Spreading the word against domestic violence
SUSAN Prince lived through the experience of domestic violence for years before she had the courage to leave her partner, and now she's spreading the word as an actor.
The 57-year-old will play one of the main characters in the theatre production It All Begins With Love, which will return to Bundaberg at the end of the month.
Ms Prince said more than 65 Australian women were believed to had been killed this year by men known to them and that was a statistic that shouldn't be forgotten about.
"Let's make this a conversation piece and talk about it around the dining table," she said.
"This topic won't go away - we need to talk about it."
Ms Prince said she was passionate about the play and wanted to bring the message that domestic violence was not okay to as many people as possible.
Creative producer and Bundaberg playwright Rod Ainsworth said the play was written in his home town, and was a 70-minute production that included a 35-minute question and answer session at the end.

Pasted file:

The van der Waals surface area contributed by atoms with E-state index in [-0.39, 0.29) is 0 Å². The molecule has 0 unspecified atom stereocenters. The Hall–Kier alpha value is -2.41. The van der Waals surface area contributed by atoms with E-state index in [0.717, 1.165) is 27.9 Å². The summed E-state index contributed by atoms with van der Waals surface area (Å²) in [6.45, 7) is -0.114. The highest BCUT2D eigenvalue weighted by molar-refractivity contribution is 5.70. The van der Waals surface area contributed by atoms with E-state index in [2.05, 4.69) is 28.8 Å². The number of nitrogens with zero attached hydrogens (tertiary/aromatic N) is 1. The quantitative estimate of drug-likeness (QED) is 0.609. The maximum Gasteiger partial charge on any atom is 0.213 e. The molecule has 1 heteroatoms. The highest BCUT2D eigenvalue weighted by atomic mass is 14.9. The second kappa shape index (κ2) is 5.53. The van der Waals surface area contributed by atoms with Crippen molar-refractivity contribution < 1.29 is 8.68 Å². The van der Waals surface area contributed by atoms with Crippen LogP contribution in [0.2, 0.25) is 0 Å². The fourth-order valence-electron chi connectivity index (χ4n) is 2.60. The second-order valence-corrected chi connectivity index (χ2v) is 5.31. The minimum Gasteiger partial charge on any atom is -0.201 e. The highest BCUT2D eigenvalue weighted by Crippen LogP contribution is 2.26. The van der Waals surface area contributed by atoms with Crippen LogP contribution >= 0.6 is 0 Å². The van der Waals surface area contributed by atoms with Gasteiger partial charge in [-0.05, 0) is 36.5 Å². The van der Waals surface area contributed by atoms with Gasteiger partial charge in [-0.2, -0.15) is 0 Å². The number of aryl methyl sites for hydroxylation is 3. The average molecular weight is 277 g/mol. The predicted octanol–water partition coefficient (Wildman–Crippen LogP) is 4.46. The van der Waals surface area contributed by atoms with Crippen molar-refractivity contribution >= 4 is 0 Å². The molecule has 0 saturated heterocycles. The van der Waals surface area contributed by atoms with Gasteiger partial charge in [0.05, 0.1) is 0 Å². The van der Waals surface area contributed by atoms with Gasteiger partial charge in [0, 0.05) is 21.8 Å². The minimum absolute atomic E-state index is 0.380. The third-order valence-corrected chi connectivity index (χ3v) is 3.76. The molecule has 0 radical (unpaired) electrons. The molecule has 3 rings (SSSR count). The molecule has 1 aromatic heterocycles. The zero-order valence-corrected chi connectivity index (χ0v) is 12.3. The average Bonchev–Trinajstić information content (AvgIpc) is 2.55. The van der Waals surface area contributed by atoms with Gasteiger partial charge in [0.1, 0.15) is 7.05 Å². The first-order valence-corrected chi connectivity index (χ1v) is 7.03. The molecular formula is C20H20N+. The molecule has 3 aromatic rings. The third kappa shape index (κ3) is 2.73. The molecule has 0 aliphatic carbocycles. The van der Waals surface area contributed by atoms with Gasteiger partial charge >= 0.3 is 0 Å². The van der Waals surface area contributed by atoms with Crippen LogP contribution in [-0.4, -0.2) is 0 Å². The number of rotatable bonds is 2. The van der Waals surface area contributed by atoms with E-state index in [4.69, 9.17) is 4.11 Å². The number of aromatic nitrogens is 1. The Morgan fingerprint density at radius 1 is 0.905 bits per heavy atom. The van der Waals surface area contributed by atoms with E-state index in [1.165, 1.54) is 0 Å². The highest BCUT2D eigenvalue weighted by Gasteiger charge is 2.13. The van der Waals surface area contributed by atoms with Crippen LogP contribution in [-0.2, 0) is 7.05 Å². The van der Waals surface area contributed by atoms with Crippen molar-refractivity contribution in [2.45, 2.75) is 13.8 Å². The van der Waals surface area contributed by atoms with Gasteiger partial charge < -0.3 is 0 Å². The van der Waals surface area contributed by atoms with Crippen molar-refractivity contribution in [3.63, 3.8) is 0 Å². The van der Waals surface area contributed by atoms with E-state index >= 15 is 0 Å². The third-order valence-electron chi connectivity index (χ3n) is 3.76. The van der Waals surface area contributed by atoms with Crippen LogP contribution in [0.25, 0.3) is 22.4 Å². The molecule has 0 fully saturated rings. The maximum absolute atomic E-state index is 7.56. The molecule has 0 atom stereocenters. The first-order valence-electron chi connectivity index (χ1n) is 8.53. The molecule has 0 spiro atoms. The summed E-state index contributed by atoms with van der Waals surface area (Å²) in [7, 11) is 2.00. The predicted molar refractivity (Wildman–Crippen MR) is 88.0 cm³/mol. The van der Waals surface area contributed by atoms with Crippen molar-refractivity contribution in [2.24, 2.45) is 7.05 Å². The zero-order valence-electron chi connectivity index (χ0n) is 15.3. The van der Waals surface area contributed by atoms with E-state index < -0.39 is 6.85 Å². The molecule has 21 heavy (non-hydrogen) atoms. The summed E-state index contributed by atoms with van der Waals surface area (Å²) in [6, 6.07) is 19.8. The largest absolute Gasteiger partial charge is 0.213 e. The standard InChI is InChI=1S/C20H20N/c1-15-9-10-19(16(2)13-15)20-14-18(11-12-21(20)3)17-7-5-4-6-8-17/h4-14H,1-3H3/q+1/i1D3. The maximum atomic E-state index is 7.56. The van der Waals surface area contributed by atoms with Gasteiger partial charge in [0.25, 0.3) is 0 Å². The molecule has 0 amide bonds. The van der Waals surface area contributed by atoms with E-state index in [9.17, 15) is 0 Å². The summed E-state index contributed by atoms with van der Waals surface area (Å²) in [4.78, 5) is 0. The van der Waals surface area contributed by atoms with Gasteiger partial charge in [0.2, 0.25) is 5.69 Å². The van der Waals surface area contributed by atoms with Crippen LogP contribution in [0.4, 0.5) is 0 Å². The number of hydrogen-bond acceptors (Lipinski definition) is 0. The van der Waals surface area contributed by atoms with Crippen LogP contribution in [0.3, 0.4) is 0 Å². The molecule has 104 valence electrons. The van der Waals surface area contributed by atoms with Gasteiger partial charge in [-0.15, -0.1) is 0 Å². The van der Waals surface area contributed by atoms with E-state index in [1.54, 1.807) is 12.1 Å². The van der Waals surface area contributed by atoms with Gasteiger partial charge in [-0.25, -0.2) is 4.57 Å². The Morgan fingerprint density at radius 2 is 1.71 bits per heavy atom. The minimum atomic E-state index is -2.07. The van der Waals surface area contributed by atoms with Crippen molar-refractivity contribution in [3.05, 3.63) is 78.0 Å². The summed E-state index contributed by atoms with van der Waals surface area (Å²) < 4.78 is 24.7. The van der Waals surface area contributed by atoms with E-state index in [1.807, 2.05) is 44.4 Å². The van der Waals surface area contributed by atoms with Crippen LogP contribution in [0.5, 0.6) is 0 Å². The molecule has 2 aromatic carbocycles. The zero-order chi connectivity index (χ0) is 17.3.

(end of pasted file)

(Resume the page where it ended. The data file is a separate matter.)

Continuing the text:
"The idea came from Bundaberg and premiered in November last year before we started travelling across Queensland," Mr Ainsworth said.
"We have had so much support and incredible feedback."
Mr Ainsworth said the play would be performed at Shalom College over two shows, one of which was targetted towards students.
He said he thought it was important to educate the younger generation and give early intervention before students went down the wrong path.
"We really hope the project enables people to feel and understand early behaviours and take control now," Mr Ainsworth said.
"The play gives stories from four DV survivors and one who had witnessed it as a child - they are all based on true stories.
"This is the power of it; some so incredible it's hard to believe."
Before becoming an actor, Mrs Prince she spent time as a domestic violence counsellor and said at that time she realised it was all about the healing process.
"For me the domestic violence started when I had my first child," Ms Prince said.
"It wasn't physical violence but more along the lines if I wanted to do something he would say: 'You can only do what you are told to do, just like in your vows.'
"I was a young women and it was accepted back then.
"He used to call me 'fugly' in front of his mates and I didn't know what that meant."